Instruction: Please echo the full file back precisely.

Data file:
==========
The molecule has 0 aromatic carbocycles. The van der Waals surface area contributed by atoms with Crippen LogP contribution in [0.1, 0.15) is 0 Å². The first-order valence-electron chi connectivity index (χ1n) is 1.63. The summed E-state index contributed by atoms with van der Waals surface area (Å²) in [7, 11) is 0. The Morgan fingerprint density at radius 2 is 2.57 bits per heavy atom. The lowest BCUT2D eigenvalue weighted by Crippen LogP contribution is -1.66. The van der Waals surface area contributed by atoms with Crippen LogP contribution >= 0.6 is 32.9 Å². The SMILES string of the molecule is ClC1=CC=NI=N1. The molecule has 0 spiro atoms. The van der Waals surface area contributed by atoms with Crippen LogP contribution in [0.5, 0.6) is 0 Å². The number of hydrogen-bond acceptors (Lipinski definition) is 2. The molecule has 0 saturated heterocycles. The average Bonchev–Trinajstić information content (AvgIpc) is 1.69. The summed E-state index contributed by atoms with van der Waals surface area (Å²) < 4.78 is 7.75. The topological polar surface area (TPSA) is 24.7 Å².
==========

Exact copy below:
The molecule has 0 aromatic carbocycles. The van der Waals surface area contributed by atoms with Crippen LogP contribution in [0.1, 0.15) is 0 Å². The first-order valence-electron chi connectivity index (χ1n) is 1.63. The summed E-state index contributed by atoms with van der Waals surface area (Å²) in [7, 11) is 0. The Morgan fingerprint density at radius 2 is 2.57 bits per heavy atom. The lowest BCUT2D eigenvalue weighted by Crippen LogP contribution is -1.66. The van der Waals surface area contributed by atoms with Crippen LogP contribution >= 0.6 is 32.9 Å². The SMILES string of the molecule is ClC1=CC=NI=N1. The molecule has 0 spiro atoms. The van der Waals surface area contributed by atoms with Crippen LogP contribution in [0.5, 0.6) is 0 Å². The number of hydrogen-bond acceptors (Lipinski definition) is 2. The molecule has 0 saturated heterocycles. The average Bonchev–Trinajstić information content (AvgIpc) is 1.69. The summed E-state index contributed by atoms with van der Waals surface area (Å²) < 4.78 is 7.75. The topological polar surface area (TPSA) is 24.7 Å².